The coffee machines were back in action, and sparrows gathered crumbs from the floor of the Nelson Airport terminal as a smattering of passengers hopped on resumed regional flights.
The airport was among a number around the country to welcome today's move to alert level 2, which signalled a big step in the revival of domestic travel and air services.
It was a big day for the beleaguered Picton based commuter airline Sounds Air, which has been hanging by a thread.
While it has been flying essential freight and workers, today it resumed scheduled passenger services, with the first flight in from Wellington offloading just one passenger.
A Sounds Air pilot told RNZ that the normally 12-seater aircraft had been re-configured to take a maximum seven passengers, and because five were booked for the return trip, that was effectively an 80 percent loading he was happy with.
Waiting to catch an Air New Zealand flight to Wellington early this morning was an excited Judy Green.
"I feel like I'm on the first flight to freedom!
"I'm off to see my six-month-old grandson, and my daughter and her husband of course, but I'm really missing the wee boy - I've missed out on some special moments."
Swiss tourist Kay Wafler was unhappy to be heading back home, but he was happy to get his first espresso coffee fix in weeks.
"We're unfortunately back home to Switzerland via Los Angeles, and this is my first non-plunger coffee in two months so I'm psyched about it - I'll be vibrating all day."
Wafler said he and his partner had been locked down in Mapua throughout.
"It's been enormous - it's been great. We're so sad to leave - we'd love to stay."
Also unhappy about leaving was US tourist Dawn Hagin, heading from Nelson to Auckland and then on to Los Angeles.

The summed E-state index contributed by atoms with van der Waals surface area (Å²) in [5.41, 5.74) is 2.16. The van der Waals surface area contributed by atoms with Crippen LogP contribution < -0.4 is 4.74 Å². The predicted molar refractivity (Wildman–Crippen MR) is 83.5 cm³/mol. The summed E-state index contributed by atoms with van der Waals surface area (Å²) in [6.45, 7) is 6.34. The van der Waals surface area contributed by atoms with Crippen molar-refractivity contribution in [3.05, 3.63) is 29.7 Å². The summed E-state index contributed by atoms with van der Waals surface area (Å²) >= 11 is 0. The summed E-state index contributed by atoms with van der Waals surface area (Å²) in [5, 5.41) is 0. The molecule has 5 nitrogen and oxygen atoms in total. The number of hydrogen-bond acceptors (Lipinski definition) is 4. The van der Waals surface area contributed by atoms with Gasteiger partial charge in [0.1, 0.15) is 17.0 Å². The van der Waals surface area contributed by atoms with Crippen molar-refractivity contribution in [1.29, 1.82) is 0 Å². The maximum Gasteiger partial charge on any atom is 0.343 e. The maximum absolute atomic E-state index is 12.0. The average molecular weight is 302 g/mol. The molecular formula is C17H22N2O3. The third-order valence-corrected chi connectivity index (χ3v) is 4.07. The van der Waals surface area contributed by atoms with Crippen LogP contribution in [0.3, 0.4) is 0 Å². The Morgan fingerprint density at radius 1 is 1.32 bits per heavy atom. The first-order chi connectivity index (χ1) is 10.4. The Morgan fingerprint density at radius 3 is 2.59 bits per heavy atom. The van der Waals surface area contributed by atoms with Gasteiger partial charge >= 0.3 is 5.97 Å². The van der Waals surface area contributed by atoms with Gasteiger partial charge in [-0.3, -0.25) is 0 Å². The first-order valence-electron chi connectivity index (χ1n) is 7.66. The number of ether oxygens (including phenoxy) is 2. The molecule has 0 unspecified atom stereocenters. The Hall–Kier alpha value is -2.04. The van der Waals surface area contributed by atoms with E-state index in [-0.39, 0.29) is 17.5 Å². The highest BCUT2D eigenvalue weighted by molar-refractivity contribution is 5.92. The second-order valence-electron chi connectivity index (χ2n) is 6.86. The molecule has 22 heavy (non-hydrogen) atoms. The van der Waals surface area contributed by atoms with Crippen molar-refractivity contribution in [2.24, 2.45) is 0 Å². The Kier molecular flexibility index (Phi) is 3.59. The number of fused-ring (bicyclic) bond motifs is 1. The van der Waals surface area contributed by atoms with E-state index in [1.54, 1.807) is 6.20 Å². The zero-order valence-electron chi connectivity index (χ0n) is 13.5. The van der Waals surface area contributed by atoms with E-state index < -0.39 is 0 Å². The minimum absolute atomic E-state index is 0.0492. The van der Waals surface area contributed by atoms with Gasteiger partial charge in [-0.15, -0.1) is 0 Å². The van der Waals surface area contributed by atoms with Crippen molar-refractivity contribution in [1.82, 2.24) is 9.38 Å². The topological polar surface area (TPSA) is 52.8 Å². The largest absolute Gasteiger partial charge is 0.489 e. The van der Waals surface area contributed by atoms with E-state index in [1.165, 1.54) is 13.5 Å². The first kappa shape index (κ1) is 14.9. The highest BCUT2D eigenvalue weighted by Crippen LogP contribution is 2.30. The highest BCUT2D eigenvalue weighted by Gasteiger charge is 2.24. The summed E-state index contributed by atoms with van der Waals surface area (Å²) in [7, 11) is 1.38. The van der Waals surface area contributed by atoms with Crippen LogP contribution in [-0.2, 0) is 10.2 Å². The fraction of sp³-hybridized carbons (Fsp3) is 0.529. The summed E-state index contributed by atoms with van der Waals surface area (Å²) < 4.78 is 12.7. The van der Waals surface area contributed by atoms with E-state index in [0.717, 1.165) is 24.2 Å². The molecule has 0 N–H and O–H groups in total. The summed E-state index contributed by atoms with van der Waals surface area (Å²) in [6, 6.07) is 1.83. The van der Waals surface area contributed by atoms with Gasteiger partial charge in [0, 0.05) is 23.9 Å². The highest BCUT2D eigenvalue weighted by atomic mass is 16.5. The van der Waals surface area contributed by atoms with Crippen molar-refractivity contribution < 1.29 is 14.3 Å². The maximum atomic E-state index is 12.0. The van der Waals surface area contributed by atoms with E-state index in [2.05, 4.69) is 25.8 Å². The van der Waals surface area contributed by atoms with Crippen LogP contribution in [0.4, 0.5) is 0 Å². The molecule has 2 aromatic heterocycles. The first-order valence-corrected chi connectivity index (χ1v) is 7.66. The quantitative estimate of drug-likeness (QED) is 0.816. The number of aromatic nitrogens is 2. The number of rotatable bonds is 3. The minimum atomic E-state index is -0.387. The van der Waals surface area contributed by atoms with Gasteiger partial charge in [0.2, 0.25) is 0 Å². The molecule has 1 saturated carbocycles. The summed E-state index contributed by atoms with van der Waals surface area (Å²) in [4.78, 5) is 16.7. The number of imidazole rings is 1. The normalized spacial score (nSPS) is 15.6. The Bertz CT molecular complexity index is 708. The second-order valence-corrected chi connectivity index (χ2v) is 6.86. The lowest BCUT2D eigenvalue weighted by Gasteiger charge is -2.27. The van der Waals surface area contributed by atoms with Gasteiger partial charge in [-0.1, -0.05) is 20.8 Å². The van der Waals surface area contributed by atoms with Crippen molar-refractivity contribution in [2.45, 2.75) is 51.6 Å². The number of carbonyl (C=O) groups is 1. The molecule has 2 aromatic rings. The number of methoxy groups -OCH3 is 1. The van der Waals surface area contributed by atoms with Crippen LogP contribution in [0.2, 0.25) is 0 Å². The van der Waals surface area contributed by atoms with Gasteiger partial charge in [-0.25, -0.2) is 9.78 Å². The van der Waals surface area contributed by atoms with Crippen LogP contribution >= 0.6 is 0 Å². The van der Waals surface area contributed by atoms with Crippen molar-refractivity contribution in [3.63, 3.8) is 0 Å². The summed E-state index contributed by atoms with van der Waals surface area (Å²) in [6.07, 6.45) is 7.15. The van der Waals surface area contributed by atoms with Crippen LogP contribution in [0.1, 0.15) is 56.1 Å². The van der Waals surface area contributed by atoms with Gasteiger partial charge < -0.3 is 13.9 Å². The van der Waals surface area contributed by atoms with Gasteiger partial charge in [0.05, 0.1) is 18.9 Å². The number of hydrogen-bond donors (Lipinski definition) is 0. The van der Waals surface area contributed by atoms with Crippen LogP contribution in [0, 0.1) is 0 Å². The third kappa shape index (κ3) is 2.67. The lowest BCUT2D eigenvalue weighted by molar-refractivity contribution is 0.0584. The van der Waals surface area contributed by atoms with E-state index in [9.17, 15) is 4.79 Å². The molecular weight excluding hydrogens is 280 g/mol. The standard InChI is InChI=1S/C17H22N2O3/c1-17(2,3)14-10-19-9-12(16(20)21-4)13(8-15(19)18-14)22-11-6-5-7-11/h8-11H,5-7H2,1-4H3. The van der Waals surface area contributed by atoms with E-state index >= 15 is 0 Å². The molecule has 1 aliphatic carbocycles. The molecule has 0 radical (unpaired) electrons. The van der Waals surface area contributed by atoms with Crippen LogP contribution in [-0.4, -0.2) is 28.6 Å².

She and her partner arrived in late January, and have been stuck happily in Golden Bay.
"We were hoping to leave late April ... well, not hoping, as we really love it here and it was nice to have everything extended but it's time to go back."
Hagin said she had some misgivings about returning the US, where Covid-19 had taken hold.
"I'm not real thrilled about the lack of leadership there but my mum's in Arizona and I'd like to check on her.
"We're going back to Sedona which is a pretty nice area up in the mountains so I'm not so concerned."
'We're all resilient'
Nelson Airport expected the hiatus in air travel would likely mean short-term pain in its balance sheet.
Its new $32 million terminal was officially opened by Prime Minister Jacinda Ardern late last year, but since the arrival of Covid-19 revenue had taken a hit with the drop in aircraft movements and the corresponding drop in income from landing fees.
Airport company chief executive Rob Evans said today's move to level 2 was a small but very important step in the recovery of the airport, and of aviation in general.
He said investment in the new terminal was timed well, as it would have spelled bigger trouble for the company had the terminal project still been under construction
The company would now start on forecasting budgets.
"It's a bit of a shock to the system for us all in this industry, but we're all resilient and we've got good facilities, a good relationship with our bank and there's no real issue with the company's ability to service its loans and carry on operating."
Evans said it was not yet clear if a dividend would be paid this year to shareholders, the Nelson and Tasman councils.